What Makes The Perfect Pitch?

Read on to get a few pointers on how to pitch like Babe Ruth…

firstly, lets clarify what a ‘pitch’ is. A pitch is a verbal presentation of your business plan; in essence, you should be presenting to investors that you have a working idea, product, (realistic) future projections, (realistic) financials and of course you will need to have an intimate knowledge of your idea/business. Showing that you lack a depth of knowledge in what you are delivering to an audience/investor is the quickest way to ensure no one gets their cheque-book out.

Investors will want to ‘stress-test’ your business model, your pricing,  your future predictions, your actual product and of course they will play hard ball when it comes to the question of how much of their money you want. Be prepared and expect that you will be under the spotlight. Remember that this person is potentially handing over his/her money for your endeavour. I only hope you would be critical of someone/something if it was asking for your money with little information in return. Be transparent with your audience and honesty is truly the best policy.

Lastly, don’t wear jeans and t-shirt. You are not Mark Zuckerberg. At least not yet. Wear what is considered ‘professional’ in your field. If you are a Creative and pitching something wearable. HIRE A MODEL. Ever tried to pay attention to someone wearing the product? It is terrible and makes you look like a moron. Models are paid to stand around and look good. Spend the money and it will make a huge difference. So lets get down to brass tacks…

Understand that you are not the smartest person in the room. You are the expert when it comes to understanding your business and you THINK you are the expert at what your customer wants. The real lesson here is appreciate what you do know, accept that there is a lot that you don’t know and lastly, what you don’t know is what will kill you (unless you make strides to solve those knowledge gaps). To that end, if you don’t know something, hire someone or ask someone. If that isn’t your MO – surround yourself with people and friends that do know about the knowledge you lack. Just don’t try to pull the wool over your audiences eyes!

Fictional waffle is no contender against cold hard results. We all no someone who can talk a good game, but never seems to show the results of them actually going through with something. It’s pretty easy to spot and it does not lend itself to being a credible ‘go-getter’. The simple fix for this crippling ailment is EXECUTION. Go out there and just get results. Good or bad. Its all data you can use to add credibility and punch to your Pitch. What customer feedback to you have? How many sales have you made? What does your orders forecast look like for this year? Questions like that will de-rail someone who hasn’t done their homework or their hustling. If there is a way to test a part of your business and get some cold hard data, feedback, figures, financial etc etc. Whatever it is, try and capture it and record it. then you can deliver way more to your audience than just anecdotes and waffle.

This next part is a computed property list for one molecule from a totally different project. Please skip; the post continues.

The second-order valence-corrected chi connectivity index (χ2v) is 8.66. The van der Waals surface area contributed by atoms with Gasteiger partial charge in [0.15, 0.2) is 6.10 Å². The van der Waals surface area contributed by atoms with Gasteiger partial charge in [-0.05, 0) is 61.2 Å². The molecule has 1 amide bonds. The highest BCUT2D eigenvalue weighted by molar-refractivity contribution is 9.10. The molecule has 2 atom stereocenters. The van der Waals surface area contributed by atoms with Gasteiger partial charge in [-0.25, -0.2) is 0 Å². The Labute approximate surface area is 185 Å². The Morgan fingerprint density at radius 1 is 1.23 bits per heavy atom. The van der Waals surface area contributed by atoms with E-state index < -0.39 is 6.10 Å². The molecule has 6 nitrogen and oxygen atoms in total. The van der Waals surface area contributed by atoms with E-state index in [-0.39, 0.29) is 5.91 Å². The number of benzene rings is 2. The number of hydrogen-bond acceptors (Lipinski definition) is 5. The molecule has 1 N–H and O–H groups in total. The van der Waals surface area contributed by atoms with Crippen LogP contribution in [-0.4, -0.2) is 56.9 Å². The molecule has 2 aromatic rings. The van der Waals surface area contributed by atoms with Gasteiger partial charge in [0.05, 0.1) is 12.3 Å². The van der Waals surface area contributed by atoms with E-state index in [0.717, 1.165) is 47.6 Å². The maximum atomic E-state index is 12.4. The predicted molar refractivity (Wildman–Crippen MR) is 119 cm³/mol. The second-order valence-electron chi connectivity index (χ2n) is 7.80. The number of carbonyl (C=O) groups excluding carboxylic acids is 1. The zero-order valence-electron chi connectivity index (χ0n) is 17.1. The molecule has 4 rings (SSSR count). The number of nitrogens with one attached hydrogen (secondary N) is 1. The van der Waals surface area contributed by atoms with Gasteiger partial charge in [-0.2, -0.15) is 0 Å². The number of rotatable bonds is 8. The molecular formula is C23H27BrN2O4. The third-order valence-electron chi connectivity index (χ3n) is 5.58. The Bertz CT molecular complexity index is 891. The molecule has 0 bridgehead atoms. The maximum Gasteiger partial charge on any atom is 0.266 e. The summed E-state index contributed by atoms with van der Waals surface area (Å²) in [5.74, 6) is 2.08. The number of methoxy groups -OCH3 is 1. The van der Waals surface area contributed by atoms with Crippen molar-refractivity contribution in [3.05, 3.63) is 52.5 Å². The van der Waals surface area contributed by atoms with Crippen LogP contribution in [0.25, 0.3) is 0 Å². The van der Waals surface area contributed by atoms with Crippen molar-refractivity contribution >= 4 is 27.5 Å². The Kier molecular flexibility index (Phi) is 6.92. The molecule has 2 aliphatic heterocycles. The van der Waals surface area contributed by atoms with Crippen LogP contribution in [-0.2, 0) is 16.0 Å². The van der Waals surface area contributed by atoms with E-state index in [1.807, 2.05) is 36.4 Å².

Keep it short and concise. Just like this paragraph; control the urge to throw everything at the audience. Aim for an ‘elevator pitch’, two minutes or so is ample. You want to get across your big hitting points and demonstrate a water tight model. The ‘nice to know’ information and filler can be saved for the questions at the end. If your delivering a tight presentation that peaks interest. Trust me, there will be questions.

Do one thing perfectly, then repeat. As the saying goes, “Rome wasn’t built in a day”. Which is true as it took centuries to become the Hegemony of that period and boast such an Empire. My other favourite ‘Rome’ related phrase is “It was like the last days of Rome in there”. My point – Your business won’t be huge overnight, it takes years to build momentum, size and market share. Don’t bite off more than you can chew. Perfect one service and then once you have a core strength, expand. Rome didn’t wake up with an Empire, it built it. But Rome did see its empire fall down around its ears in the blink of an eye.

Not every investor is looking for a Unicorn. Understand ‘angel investors’ and high risk individuals might be throwing money at Silicon Valley start-ups and digital wearable developers, but 99% of investors want to see tangible products and results. Don’t try and excite and mesmerise investors with projections and valuations that are untrue or unattainable. Show them best case, worst case and the most likely course you see the business achieving. Back that with data and numbers (because you have been executing and hustling). Give them a warm sense of reassurance and a taste of potential if they invest in you and the business.

Learn frugality. This one is a difficult topic to dissect. People see frugal individuals as boring and miserable. Scrooges and misers. Here is my take on the matter: If you are asking someone for their money, do no then host lavish company outings and launch parties, Up your salary to an excessive amount. Don’t upgrade your car instantaneously and renovate/move home. An investor wants to see that you are maximising every penny and pound they give to you. Demonstrate that the company is on line and is fighting for its success.

So there you have it. Demonstrating all of these in your short and concise presentation/pitch should have you walking away with a handshake and hopefully an opportunity to take discussions to the next level. Don’t let the images of Shark Tank and Dragons Den deter you from getting the backing that your idea or business deserves.

“I have found that an effective elevator pitch is nine things: Concise, Clear, Compelling, Credible, Conceptual, Concrete, Consistent, Customised and Conversational.” – Chris O’Leary – American Author